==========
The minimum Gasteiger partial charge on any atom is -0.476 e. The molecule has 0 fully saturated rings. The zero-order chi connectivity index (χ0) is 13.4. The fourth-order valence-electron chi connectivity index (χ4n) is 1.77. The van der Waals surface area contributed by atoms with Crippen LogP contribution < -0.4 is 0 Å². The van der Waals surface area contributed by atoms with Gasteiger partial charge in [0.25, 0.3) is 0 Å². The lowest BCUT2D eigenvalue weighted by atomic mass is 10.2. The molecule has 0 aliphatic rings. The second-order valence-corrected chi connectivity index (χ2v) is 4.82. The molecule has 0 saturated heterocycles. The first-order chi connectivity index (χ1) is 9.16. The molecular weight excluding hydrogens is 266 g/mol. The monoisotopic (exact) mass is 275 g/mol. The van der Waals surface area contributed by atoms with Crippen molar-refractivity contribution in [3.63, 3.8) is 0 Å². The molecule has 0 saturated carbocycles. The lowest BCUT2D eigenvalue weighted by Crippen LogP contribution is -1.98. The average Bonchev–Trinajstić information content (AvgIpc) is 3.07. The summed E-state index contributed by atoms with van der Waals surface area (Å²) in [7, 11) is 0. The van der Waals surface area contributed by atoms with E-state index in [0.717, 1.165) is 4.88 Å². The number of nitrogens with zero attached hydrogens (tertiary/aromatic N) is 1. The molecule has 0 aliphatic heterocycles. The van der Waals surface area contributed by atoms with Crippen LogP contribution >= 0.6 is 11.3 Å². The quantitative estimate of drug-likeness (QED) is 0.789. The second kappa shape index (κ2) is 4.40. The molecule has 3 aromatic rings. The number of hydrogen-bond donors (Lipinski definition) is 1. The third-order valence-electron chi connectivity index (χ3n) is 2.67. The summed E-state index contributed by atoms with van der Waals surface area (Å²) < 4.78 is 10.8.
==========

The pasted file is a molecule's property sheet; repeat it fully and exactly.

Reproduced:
The minimum Gasteiger partial charge on any atom is -0.476 e. The molecule has 0 fully saturated rings. The zero-order chi connectivity index (χ0) is 13.4. The fourth-order valence-electron chi connectivity index (χ4n) is 1.77. The van der Waals surface area contributed by atoms with Crippen LogP contribution < -0.4 is 0 Å². The van der Waals surface area contributed by atoms with Gasteiger partial charge in [0.25, 0.3) is 0 Å². The lowest BCUT2D eigenvalue weighted by atomic mass is 10.2. The molecule has 0 aliphatic rings. The second-order valence-corrected chi connectivity index (χ2v) is 4.82. The molecule has 0 saturated heterocycles. The first-order chi connectivity index (χ1) is 9.16. The molecular weight excluding hydrogens is 266 g/mol. The monoisotopic (exact) mass is 275 g/mol. The van der Waals surface area contributed by atoms with Crippen molar-refractivity contribution in [3.63, 3.8) is 0 Å². The molecule has 0 saturated carbocycles. The lowest BCUT2D eigenvalue weighted by Crippen LogP contribution is -1.98. The average Bonchev–Trinajstić information content (AvgIpc) is 3.07. The summed E-state index contributed by atoms with van der Waals surface area (Å²) in [7, 11) is 0. The van der Waals surface area contributed by atoms with E-state index in [0.717, 1.165) is 4.88 Å². The number of nitrogens with zero attached hydrogens (tertiary/aromatic N) is 1. The molecule has 0 aliphatic heterocycles. The van der Waals surface area contributed by atoms with Crippen LogP contribution >= 0.6 is 11.3 Å². The quantitative estimate of drug-likeness (QED) is 0.789. The second kappa shape index (κ2) is 4.40. The molecule has 3 aromatic rings. The number of hydrogen-bond donors (Lipinski definition) is 1. The third-order valence-electron chi connectivity index (χ3n) is 2.67. The summed E-state index contributed by atoms with van der Waals surface area (Å²) < 4.78 is 10.8.